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14 Cards in this Set

  • Front
  • Back
What's defined as apnea?
Respiratory pause of 20 seconds or more
Where can the problem be causing apnea?
-Central - no respiratory effort
-Obstructive - upper airway obstruction
What can cause apnea?
1.Apnea of prematurity (dx of exclusion)
2.CV (PDA, PGE infusion)
3.Resp (hypoxemia, airway occlusion, atelectasis)
4. ID Infection (sepsis, meningitis, PNA)
3.GI - NEC, GERD, feeding bradycardia
4.Neuro - intracranial hemorrhage, hydrocephalus, seizures
5.Heme - polycythemia, anemia
6.Endo - hypoglycemia
7.Other - medications, drug withdrawal
Who is at risk for apnea of prematurity?
Infants less than 32 wk.
Usu stop by 37 wk.
Term infants breathing is stimulated by what?
CO2 levels (like adults)
Preterm infants breathing is stimulated by what?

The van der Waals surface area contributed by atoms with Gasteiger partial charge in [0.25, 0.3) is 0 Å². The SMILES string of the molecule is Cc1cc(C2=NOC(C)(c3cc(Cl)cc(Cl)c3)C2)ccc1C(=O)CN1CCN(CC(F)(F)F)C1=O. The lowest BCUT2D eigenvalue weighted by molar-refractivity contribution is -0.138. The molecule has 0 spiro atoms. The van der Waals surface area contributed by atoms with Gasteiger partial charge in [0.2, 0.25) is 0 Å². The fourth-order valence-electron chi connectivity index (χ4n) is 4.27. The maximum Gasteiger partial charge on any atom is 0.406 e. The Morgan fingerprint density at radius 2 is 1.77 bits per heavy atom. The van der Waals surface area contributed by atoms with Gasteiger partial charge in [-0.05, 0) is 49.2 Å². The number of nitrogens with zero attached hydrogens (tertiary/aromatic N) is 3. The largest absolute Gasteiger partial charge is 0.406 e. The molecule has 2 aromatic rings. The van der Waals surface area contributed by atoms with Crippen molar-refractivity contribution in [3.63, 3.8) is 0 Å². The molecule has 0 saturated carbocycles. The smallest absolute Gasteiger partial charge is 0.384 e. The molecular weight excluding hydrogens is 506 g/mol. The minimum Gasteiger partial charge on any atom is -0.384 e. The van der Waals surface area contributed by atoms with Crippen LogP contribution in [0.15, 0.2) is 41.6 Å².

They have a blunted response to CO2
Why do you get bradycardia?
Hypoxia --> hyperventilation --> hypoventilation --> bradycardia follows.
What sleep cycle does apnea occurs in?
REM sleep. Decrease percentage of time in REM sleep as infant gets older.
What can you do for infants with apnea?
2.Nasal CPAP
What is BPD?
Bronchopulmonary dysplasia
-Infants who require supplemental oxygen after 28 days of age and lung parenchyma is abnormal on CXR
Who is at risk for BPD?
-Low weight infants ventilated for RDA
-Excessive fluid intake
-Exposure to oxygen
What's the pathogenesis of BPD?
-Injury of alveoli and airways
- Fibrosis and excess lung fluid reduce compliance, and airways become narrow, fibrotic, and hyperactive
What do you see with BPD?
1.Tachypnea, retraction, wheezing and rales
2.ABG: hypoxemia, hypercarbia --> metabolic compensation
3.CXR : diffuse haziness --> hyperinfaltion and hyperlucent areas with streaky densities.
How do you treat BPD?
1.Minimize airway pressures and accept higher CO2/ lower O2
2.Early use of surfactant
3.Early management of PDA
4.Strict fluid management
-Chlorothiazide and spironolactone
-Theophylline, Cromolyn